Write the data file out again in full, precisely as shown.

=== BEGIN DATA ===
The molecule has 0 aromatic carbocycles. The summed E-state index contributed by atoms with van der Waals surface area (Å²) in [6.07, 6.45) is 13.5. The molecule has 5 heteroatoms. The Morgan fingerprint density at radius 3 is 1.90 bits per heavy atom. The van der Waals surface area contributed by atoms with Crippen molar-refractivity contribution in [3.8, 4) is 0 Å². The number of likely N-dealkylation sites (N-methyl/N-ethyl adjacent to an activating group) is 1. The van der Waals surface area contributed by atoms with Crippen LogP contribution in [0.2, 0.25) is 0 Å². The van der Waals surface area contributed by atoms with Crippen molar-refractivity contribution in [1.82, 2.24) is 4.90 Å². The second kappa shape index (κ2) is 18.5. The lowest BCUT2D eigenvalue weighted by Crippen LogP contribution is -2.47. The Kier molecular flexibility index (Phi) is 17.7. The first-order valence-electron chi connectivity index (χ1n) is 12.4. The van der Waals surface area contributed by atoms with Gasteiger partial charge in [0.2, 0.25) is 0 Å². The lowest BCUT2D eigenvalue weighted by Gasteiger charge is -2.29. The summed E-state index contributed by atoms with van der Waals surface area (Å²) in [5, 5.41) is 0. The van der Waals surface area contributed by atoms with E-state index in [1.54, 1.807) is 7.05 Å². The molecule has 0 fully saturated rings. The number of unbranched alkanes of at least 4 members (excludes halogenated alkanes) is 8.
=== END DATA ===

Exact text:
The molecule has 0 aromatic carbocycles. The summed E-state index contributed by atoms with van der Waals surface area (Å²) in [6.07, 6.45) is 13.5. The molecule has 5 heteroatoms. The Morgan fingerprint density at radius 3 is 1.90 bits per heavy atom. The van der Waals surface area contributed by atoms with Crippen molar-refractivity contribution in [3.8, 4) is 0 Å². The number of likely N-dealkylation sites (N-methyl/N-ethyl adjacent to an activating group) is 1. The van der Waals surface area contributed by atoms with Crippen LogP contribution in [0.2, 0.25) is 0 Å². The van der Waals surface area contributed by atoms with Crippen molar-refractivity contribution in [1.82, 2.24) is 4.90 Å². The second kappa shape index (κ2) is 18.5. The lowest BCUT2D eigenvalue weighted by Crippen LogP contribution is -2.47. The Kier molecular flexibility index (Phi) is 17.7. The first-order valence-electron chi connectivity index (χ1n) is 12.4. The van der Waals surface area contributed by atoms with Gasteiger partial charge in [0.2, 0.25) is 0 Å². The lowest BCUT2D eigenvalue weighted by Gasteiger charge is -2.29. The summed E-state index contributed by atoms with van der Waals surface area (Å²) in [5, 5.41) is 0. The van der Waals surface area contributed by atoms with E-state index in [1.54, 1.807) is 7.05 Å². The molecule has 0 fully saturated rings. The number of unbranched alkanes of at least 4 members (excludes halogenated alkanes) is 8.